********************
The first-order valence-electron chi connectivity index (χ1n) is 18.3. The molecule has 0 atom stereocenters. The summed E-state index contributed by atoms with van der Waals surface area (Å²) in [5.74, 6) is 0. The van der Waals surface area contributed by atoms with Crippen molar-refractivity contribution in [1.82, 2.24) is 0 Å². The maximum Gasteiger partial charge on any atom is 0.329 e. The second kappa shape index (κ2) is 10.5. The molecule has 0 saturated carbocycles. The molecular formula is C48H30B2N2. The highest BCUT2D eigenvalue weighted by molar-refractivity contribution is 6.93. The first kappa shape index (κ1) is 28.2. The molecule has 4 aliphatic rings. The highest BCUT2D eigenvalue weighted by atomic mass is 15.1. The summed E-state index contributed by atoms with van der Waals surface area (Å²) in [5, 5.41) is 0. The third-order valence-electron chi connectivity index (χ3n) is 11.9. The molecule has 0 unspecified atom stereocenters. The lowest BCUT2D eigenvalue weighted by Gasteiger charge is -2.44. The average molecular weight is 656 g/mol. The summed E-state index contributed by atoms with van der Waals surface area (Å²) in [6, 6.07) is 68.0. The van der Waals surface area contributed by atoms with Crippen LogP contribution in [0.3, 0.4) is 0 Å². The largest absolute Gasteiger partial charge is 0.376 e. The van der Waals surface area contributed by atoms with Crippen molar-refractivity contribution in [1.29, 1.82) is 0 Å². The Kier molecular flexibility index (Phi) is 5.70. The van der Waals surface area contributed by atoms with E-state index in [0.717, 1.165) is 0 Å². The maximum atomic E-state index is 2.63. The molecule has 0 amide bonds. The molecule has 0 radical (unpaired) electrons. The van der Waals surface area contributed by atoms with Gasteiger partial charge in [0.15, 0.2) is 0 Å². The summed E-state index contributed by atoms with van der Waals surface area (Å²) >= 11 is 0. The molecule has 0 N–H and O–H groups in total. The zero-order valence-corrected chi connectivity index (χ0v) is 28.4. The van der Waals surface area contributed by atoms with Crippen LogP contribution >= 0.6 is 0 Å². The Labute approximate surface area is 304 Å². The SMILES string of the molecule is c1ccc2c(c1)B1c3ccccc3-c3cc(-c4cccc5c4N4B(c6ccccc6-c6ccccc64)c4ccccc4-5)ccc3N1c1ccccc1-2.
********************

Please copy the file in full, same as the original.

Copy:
The first-order valence-electron chi connectivity index (χ1n) is 18.3. The molecule has 0 atom stereocenters. The summed E-state index contributed by atoms with van der Waals surface area (Å²) in [5.74, 6) is 0. The van der Waals surface area contributed by atoms with Crippen molar-refractivity contribution in [1.82, 2.24) is 0 Å². The maximum Gasteiger partial charge on any atom is 0.329 e. The second kappa shape index (κ2) is 10.5. The molecule has 0 saturated carbocycles. The molecular formula is C48H30B2N2. The highest BCUT2D eigenvalue weighted by molar-refractivity contribution is 6.93. The first kappa shape index (κ1) is 28.2. The molecule has 4 aliphatic rings. The highest BCUT2D eigenvalue weighted by atomic mass is 15.1. The summed E-state index contributed by atoms with van der Waals surface area (Å²) in [5, 5.41) is 0. The third-order valence-electron chi connectivity index (χ3n) is 11.9. The molecule has 0 unspecified atom stereocenters. The lowest BCUT2D eigenvalue weighted by Gasteiger charge is -2.44. The average molecular weight is 656 g/mol. The summed E-state index contributed by atoms with van der Waals surface area (Å²) in [6, 6.07) is 68.0. The van der Waals surface area contributed by atoms with Crippen LogP contribution in [0.3, 0.4) is 0 Å². The largest absolute Gasteiger partial charge is 0.376 e. The van der Waals surface area contributed by atoms with Crippen molar-refractivity contribution in [1.29, 1.82) is 0 Å². The Kier molecular flexibility index (Phi) is 5.70. The van der Waals surface area contributed by atoms with E-state index in [0.717, 1.165) is 0 Å². The maximum atomic E-state index is 2.63. The molecule has 0 amide bonds. The molecule has 0 radical (unpaired) electrons. The van der Waals surface area contributed by atoms with Gasteiger partial charge in [0.15, 0.2) is 0 Å². The summed E-state index contributed by atoms with van der Waals surface area (Å²) >= 11 is 0. The molecule has 0 N–H and O–H groups in total. The zero-order valence-corrected chi connectivity index (χ0v) is 28.4. The van der Waals surface area contributed by atoms with Crippen LogP contribution >= 0.6 is 0 Å². The Labute approximate surface area is 304 Å². The SMILES string of the molecule is c1ccc2c(c1)B1c3ccccc3-c3cc(-c4cccc5c4N4B(c6ccccc6-c6ccccc64)c4ccccc4-5)ccc3N1c1ccccc1-2.